Confessions of a Horse Show Mom: Back in the saddle again
Horse Nation’s official show-mom-in-residence Barbara Hamilton is back with some tips on balancing riding and schoolwork.
It’s been quite a while since I wrote my last column mostly due to a new job, but also because my daughter Emma hasn’t been doing a lot of horse shows.
I’m sure many of you have experienced this one time or another: She entered her junior year in high school and suddenly grades became more important—even more important than something she loved—riding.
And while Emma was happy getting better grades what she wasn’t happy about was her performance when she rode in her first show of the season. She needed two shows before May 31st to qualify for her Varsity letter in riding. (See my column, “Lettering in Equestrian.”)
Suddenly she was struggling in classes that she always did well in before. All the other kids from our barn who had put their time in practicing all winter were doing great. I thought for sure it was going to turn into a “Mom, leave me alone” episode, but she came to terms with it. She was by no means happy, but she understood if she didn’t put the time in practicing she couldn’t expect to win. It was then we decided together that until school ended and she was able to really practice she would hold off on doing any more shows.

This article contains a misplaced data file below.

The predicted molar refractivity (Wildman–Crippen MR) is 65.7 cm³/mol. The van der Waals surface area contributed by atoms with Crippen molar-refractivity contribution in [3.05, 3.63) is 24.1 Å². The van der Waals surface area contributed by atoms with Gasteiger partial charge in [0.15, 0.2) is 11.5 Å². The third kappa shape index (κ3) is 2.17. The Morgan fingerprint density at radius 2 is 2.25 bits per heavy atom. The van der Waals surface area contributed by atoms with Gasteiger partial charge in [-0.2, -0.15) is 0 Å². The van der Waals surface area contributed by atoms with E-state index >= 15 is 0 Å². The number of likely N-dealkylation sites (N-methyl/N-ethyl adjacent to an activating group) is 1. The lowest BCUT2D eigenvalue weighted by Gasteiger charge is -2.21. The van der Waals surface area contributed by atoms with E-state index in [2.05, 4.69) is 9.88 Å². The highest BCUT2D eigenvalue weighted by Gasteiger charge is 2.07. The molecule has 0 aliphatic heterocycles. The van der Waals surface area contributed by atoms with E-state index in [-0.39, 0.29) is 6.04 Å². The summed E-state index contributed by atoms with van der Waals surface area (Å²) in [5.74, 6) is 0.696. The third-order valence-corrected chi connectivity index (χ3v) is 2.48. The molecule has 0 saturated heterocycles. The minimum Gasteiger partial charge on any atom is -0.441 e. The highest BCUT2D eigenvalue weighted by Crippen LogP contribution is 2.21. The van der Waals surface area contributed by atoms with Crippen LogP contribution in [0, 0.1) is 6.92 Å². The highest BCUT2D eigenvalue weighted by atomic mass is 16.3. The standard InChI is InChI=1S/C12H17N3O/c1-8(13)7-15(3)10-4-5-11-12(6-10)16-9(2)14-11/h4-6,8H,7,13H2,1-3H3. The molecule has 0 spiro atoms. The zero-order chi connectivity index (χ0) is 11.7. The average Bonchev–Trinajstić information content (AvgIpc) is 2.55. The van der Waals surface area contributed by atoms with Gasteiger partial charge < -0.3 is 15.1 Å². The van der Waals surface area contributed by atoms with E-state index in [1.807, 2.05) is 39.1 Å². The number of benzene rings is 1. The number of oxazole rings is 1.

So now that school is winding down she is planning on spending a lot more time at the barn. But one lesson she did learn—if you want to do well in anything, you have to put the time in.
Some things to keep in mind when school and homework begin to take priority:
- Talk to you trainer—don’t just cut down or stop going for lessons without telling them what’s going on.
- Discuss the consequences with your child—we all know there are kids that can handle both. But if you see your child struggling with homework and riding sit down and talk about it. Depending on what your child is planning on doing later in life maybe showing is more important.
- Have a plan—for example when school is over you’ll let them take more lessons. Or suggest they spend their spring break riding. Maybe Friday nights and Saturday afternoons are spent at the barn, while the rest of the weekend is spent home studying.
I’m curious about what have other parents have done in this situation–leave your thoughts and suggestions in the comments section below.
Horse Nation Tip: Follow Barbara on Twitter @thehorseshowmom!
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